Wall of ice destroys Manitoba homes, cottages

A local state of emergency has been declared in a western Manitoba municipality after homes in Ochre Beach were destroyed by a wave of lake ice.

Residents 'devastated' after ice from Dauphin Lake pushed ashore

A local state of emergency has been declared in a western Manitoba municipality after homes in Ochre Beach were destroyed and seriously damaged by a wave of lake ice.

Area officials told CBC News the wind pushed built-up ice off Dauphin Lake on Friday evening and caused it to pile up in the community, located on the lake's southern shore.

The piles of ice, which were more than nine metres tall in some cases, destroyed at least six homes and cottages, according to the Rural Municipality of Ochre River.

Another 14 homes suffered extensive damage, with some structures knocked off their foundations.

Clayton Watts, Ochre River's deputy reeve, said it's a miracle no one was hurt.

He told CBC News one minute people were watching hockey in their living rooms, the next they heard something that sounded like a freight train near their homes.

"It happened so quick," said Watts.  "And you can't predict it — not like water that slowly comes up."

Watts said there are several cabins that were completely flattened by the wall of ice that came at them.

"The ice is over top of them, they've been crushed, there's nothing left," he said.

"There are other cabins that have been knocked right off their footings," he continued. "There's ice right over top of some of the cabins, coming over the roof on the other side." 

According to Environment Canada winds were registered at about 80 km/h in the area Friday night.

No insurance coverage for ice damage

Dennis Stykalo, whose cottage is full of ice after Friday night's wind storm, told CBC News his insurance does not cover damage done by ice.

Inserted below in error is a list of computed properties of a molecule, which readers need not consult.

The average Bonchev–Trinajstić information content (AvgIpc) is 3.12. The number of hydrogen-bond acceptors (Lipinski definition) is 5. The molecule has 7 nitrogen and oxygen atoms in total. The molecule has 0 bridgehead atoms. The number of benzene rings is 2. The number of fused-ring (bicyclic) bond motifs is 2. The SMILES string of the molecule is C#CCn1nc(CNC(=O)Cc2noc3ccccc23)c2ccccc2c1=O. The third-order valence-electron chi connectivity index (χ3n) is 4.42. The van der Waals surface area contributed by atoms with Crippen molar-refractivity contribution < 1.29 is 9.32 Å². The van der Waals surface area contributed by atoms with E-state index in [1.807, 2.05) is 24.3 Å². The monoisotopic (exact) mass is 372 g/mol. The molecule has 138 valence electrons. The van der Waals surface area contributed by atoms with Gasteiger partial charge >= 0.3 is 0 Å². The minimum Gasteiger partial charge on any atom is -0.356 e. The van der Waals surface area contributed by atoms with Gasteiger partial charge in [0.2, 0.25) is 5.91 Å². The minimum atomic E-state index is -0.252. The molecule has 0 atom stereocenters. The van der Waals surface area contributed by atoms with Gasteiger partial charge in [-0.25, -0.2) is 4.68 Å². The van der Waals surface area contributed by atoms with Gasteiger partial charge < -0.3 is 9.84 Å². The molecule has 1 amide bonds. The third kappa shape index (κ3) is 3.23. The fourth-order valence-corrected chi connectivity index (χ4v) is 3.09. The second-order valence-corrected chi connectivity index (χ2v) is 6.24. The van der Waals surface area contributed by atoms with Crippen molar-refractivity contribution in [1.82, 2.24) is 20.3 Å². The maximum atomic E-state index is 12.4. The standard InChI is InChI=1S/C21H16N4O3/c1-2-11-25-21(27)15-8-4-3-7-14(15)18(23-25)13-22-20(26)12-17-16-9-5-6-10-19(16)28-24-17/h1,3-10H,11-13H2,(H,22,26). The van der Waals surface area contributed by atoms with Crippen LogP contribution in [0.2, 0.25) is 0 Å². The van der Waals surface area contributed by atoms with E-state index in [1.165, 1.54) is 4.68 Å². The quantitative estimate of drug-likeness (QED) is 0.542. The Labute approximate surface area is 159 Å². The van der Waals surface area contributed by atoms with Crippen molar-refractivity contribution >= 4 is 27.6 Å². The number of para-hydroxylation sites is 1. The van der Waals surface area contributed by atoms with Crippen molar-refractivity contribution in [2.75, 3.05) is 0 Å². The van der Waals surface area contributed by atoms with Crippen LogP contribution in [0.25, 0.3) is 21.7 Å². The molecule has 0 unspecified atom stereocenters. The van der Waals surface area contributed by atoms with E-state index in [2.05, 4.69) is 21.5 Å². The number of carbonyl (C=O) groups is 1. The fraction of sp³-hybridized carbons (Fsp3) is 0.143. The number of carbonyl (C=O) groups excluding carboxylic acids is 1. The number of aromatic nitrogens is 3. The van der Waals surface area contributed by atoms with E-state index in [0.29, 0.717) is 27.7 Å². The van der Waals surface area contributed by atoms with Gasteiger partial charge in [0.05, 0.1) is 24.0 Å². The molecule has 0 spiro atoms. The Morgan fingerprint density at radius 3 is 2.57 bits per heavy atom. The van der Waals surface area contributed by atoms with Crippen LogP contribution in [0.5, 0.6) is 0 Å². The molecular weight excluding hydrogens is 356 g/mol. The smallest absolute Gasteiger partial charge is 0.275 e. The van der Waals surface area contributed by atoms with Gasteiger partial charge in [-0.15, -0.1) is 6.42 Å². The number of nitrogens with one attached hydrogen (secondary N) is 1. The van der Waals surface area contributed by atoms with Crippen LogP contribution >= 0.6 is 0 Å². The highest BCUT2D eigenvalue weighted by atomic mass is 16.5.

He said he's devastated after the event — he can't even get inside to recover his valuables.

"You know you've got cement, concrete blocks, and steel and the ice goes through it like its just a toothpick," said Stykalo. "It just shows the power. There is nothing you can do, you just get out of the way and just watch."

CBC News also contacted an insurance company in Winnipeg who said generally coverage is not provided for damage to homes caused by shoreline ice build up or water-borne ice.

Same area hit by flood in 2011

The damage is even more traumatic for some, he added, as many of the homes in the area were ruined by flooding in 2011.

Dozens of properties in Ochre Beach and Dauphin Beach were evacuated due to extremely high lake levels that spring.

"They're devastated. Most of these people were hit pretty hard during the flood," said Watts.

"Most of them were just back to the stage where they were back living in their homes again. And now this has happened. So they're pretty devastated right now."

Ochre Beach is about 300 kilometres northwest of Winnipeg and 20 kilometres east of Dauphin.